Devotion to Salafi Jihadist Islam will be in large part the reason why these men decided to kill those who they believed had insulted their Prophet. It will not have been religion one hundred per cent, to believe so is to capitulate to binary thought and would not explain why it was these men and not other Salafi Jihadists, but to deny that it played a role and claim that they were really lashing out because of, say, Western imperialism is akin to burying ones head in the sand. Radicalisation is an ongoing problem in both French and British society. We need to address what faces young Muslims and why some are being radicalised. I’ll go into this in greater detail next time, for now bear in mind that there is an ongoing ideological war within Islam between extremists and moderates. Terrorist attacks which take place in the West are mostly an attempt by extremists to attract other Muslims to their side. For us in the self-centred West it is difficult to understand this. As I said, I will explain further in my next entry, but for the rest of this piece I wish to address the discussion held by the media about freedom of expression over the last week.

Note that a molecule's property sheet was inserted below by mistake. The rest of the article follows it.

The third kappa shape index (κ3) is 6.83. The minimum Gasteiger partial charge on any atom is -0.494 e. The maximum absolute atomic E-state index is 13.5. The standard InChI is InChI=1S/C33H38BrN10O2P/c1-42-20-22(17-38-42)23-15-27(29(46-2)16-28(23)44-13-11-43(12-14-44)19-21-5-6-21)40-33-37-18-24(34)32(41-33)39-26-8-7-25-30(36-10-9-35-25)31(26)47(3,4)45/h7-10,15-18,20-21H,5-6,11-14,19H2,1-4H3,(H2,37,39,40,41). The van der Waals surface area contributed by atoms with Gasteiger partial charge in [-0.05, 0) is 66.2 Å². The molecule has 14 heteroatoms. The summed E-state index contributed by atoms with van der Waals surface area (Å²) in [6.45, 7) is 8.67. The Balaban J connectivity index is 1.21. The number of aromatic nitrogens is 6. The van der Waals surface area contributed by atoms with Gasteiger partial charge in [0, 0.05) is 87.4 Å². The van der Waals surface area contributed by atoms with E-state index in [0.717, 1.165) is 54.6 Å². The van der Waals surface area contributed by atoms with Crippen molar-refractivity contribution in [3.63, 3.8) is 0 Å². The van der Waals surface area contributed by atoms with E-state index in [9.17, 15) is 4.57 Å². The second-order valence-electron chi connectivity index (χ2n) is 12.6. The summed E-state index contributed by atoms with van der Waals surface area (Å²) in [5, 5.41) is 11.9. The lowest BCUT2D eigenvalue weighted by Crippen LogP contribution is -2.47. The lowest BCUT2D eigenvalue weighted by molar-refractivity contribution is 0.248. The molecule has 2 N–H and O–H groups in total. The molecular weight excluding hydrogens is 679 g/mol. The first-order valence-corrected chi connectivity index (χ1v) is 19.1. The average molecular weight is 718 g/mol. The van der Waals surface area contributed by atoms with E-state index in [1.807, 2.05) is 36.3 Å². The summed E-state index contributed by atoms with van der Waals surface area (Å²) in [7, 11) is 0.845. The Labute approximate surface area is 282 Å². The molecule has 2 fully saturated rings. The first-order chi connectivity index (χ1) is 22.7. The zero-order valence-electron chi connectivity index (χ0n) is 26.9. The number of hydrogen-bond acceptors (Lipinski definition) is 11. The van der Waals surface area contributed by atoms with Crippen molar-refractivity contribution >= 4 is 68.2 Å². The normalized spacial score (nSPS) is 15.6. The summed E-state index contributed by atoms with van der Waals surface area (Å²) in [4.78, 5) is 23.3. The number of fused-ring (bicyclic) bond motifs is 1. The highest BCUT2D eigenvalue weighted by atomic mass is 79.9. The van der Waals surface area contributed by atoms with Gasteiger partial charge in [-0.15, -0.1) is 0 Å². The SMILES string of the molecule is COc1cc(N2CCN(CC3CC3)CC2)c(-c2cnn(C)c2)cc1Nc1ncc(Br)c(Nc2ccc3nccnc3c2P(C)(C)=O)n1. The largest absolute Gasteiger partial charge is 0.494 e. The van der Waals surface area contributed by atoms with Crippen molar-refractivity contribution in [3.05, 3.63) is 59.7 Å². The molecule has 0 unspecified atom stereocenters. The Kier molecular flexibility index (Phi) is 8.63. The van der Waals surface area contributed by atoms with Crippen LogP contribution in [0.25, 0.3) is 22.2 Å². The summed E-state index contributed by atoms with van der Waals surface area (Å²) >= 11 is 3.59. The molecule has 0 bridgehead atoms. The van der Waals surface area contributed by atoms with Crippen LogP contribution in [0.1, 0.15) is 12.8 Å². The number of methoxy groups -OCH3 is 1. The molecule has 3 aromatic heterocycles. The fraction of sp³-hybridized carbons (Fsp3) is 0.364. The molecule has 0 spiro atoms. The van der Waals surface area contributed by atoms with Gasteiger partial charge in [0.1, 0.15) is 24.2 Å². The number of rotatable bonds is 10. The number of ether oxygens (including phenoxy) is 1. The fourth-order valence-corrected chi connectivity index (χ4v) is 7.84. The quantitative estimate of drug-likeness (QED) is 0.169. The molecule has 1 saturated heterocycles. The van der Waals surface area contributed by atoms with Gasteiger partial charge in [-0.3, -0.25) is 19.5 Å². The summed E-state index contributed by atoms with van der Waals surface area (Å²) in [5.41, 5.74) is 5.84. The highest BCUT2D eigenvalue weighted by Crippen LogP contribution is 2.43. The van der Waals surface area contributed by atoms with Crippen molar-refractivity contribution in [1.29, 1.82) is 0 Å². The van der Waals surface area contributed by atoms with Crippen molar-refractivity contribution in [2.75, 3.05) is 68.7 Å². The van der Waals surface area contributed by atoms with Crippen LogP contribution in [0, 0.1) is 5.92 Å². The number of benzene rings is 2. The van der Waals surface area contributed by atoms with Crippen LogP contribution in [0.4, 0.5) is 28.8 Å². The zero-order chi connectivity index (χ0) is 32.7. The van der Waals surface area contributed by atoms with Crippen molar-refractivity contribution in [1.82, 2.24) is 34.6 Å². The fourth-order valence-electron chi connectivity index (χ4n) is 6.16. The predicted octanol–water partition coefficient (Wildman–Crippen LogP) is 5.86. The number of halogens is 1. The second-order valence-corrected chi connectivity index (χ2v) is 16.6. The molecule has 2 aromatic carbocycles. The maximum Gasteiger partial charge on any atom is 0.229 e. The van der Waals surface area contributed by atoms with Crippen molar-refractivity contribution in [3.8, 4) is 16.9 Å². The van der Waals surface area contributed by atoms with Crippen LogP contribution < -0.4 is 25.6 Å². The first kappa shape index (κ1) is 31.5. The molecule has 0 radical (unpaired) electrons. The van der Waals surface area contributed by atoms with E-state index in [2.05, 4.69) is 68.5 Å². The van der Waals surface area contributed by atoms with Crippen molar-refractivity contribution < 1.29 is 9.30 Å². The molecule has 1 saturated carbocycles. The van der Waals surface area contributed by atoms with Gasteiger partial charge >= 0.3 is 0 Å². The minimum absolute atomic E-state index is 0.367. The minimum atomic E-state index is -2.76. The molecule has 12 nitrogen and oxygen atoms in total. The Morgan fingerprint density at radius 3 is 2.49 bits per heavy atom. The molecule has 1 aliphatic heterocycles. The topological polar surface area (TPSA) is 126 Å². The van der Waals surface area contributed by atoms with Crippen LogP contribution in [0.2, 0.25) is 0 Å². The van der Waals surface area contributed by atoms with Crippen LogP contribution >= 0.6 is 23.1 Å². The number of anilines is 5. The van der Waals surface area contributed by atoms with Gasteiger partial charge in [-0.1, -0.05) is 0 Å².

Some have posited that, in some way, the fate of the staff of Charlie Hebdo was inevitable because their caricatures of the Prophet Muhammad were racist. Asghar Bukhari, a founding member of the Muslim Public Affairs Committee UK (MPACUK), took a similar line during a debate on Sky News the day after the shootings. Bukhari opened by saying that “the images that they are actually drawing of Muslims and of the Prophet himself are racist. It’s like drawing a black person as a zoo animal or a Jew as an evil banker.” A week later Catherine Heseltine, another MPACUK member and former CEO, appeared on Channel 4 News and said “This magazine was pedalling a racism against the Muslim community, dehumanising a powerless and discriminated against group in a way that stokes the Islamophobia and the violence, in turn, that Muslims are suffering.”